For, I am certain, there is nothing in this world worth living for but hope, and every hope will fail us, if the last hope, that of a future state, is extinguished.
-John Adams, Letter to F.A Vanderkemp
“And not only the creation, but we ourselves, who have the firstfruits of the Spirit, groan inwardly as we wait eagerly for adoption as sons, the redemption of our bodies. For in this hope we were saved.”- Romans 8:23-24
John Adams, in a letter to F.A Vanderkemp, described the atrocities and beauties of Christianity, remarking that though Christianity was distorted to promote the most bloodiest of acts, it is a religion of the highest value and hope. This hope is the foundation and indeed the motivation to all true, meaningful life and future existence. The hope in a future state, or a place where all hope and expectation find glorious release, is essential to Christian livelihood. The Apostle Paul points out in his letter to the Romans that the primary hope and expectation to which the believer is saved and called is our adoption in Christ, culminating in the future resurrection from the dead. Most of us think of a cloud-ridden heaven when we think of the future, and some of us entertain a beautiful future with fat, winged, baby neighbors with harps floating amongst the clouds. When entertaining thoughts of hope and our future state, our minds so easily drift to seeing loved ones, perhaps eating giant chocolate chip cookies, or, perhaps for some, sitting in the most torturous worship service for eons and eons, singing the chorus of How Great Is Our God until our eyes pop out. But we don’t often consider the complete truth. The future state and hope of believers is physical, glorified resurrection from the dead. We know from the Scriptures that all will be resurrected with imperishable bodies, brought back to life and lifted from our graves by the power of God, but believers will be resurrected to utter glory, overwhelming joy, and ultimate salvation. We tend to picture our future as simply spiritual, boring, or something that we can’t really enjoy, can’t really long for. This is why we can rarely get excited about what’s to come. It is true that we can’t comprehend the glories and riches of what is to come. We have never known bodies without death, bodies without limits to joy or bodies not tempted to worship anything but what they were meant to worship. We have never known a world without corruption, without sin.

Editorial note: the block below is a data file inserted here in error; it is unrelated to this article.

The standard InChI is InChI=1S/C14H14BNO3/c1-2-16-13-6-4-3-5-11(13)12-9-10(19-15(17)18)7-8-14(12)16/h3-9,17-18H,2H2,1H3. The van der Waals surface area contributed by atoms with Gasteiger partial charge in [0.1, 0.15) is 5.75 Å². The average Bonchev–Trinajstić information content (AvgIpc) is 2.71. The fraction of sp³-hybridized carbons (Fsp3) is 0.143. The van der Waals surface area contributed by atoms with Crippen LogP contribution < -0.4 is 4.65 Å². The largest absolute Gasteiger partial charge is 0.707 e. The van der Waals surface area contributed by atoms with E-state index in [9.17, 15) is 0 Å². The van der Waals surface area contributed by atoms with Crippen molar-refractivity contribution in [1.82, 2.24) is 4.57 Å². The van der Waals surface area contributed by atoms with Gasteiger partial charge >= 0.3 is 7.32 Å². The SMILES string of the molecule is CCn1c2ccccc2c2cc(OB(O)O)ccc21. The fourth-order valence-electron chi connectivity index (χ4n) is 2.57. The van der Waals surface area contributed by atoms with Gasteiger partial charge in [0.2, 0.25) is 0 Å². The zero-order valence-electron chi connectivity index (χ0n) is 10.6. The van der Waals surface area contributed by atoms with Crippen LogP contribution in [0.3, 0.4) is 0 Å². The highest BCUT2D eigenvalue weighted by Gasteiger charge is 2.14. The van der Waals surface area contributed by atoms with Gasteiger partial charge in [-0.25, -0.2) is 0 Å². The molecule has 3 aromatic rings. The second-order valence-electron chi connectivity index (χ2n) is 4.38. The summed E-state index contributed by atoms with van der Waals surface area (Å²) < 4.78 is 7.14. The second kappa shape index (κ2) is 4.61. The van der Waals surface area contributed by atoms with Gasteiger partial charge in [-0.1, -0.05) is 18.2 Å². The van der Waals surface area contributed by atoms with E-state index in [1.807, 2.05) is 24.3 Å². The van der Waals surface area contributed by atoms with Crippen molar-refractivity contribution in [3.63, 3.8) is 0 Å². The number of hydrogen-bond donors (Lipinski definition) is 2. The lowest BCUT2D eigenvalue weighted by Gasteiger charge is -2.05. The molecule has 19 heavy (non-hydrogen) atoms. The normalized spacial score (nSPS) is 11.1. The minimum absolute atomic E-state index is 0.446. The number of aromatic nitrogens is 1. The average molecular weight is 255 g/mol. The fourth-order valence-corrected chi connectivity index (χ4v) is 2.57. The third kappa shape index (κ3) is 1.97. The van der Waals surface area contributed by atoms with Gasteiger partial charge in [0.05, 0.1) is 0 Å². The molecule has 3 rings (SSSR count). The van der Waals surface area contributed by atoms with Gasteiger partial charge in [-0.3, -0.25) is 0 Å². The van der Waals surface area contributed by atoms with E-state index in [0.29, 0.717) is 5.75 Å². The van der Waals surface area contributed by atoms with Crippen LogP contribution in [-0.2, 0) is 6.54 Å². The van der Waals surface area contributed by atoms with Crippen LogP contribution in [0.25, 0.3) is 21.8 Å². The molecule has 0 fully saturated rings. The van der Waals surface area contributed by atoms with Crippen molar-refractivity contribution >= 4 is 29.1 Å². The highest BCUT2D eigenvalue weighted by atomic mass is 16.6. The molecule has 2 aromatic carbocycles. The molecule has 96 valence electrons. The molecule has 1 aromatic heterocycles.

But the Christian’s future, while gloriously spiritual, will be gloriously physical as well. It is a magnificent hope to await a day when all physical pain will be eradicated, when all sinful temptation will be taken away, when gluttony and obesity are no more but where we can feast to the glory of God, experience unending, overwhelming joy to the glory of God, have relationships with others without the dark marks of sin marring them, where we can drink water that will quench our 75 year old thirsts, where we can rest to ease our life-long weariness, where we are healed from our pain and released from our sadness. We will experience all of this with bodies raised in glorious newness to image the Christ and give glory to the Triune God. What a future! I amen John Adams. If there is no future that consists of this, the fulfilled promises of God, then there is nothing to comfort me here. There is no vacation to ease my longing, no 401k to make me feel secure, no amount of financial security to give me solid ground, and indeed nothing worth living for. If this world is it, I will quote Adams further and say, “my advice to every man, woman, and child would be, as our existence would be in our own power, to take opium.” I’m not quite sure what our great Founding Father meant by this, but it sounds like Paul when he says, “If in Christ we have hope in this life only, we are of all people most to be pitied,” (1 Corinthians 15:19). I find in this life no shelter from disease, no assurance of stability, no certainty of life, no drink to quench, no object to fulfill, and no ultimate object that satisfies. Opium, as Adams so eloquently put, may be the best possible release if there is no future state. Still, Christians hold onto the word of God. And this what the Lord says.
“But in fact Christ has been raised from the dead, the firstfruits of those who those who have fallen asleep. For as by a man came death, by a man has come also the resurrection of the dead. For as in Adam all die, so also in Christ shall all be made alive. But each in his own order: Christ the firstfruits, then at his coming those who belong to Christ. Then comes the end, when he delivers the kingdom to God the Father after destroying every rule and every authority and power. For he must reign until he has put all his enemies under his feet. The last enemy to be destroyed is death.”- 1 Corinthians 15:20-26
And that, friends, is worth living and worth dying for. It is the most certain inextinguishable hope.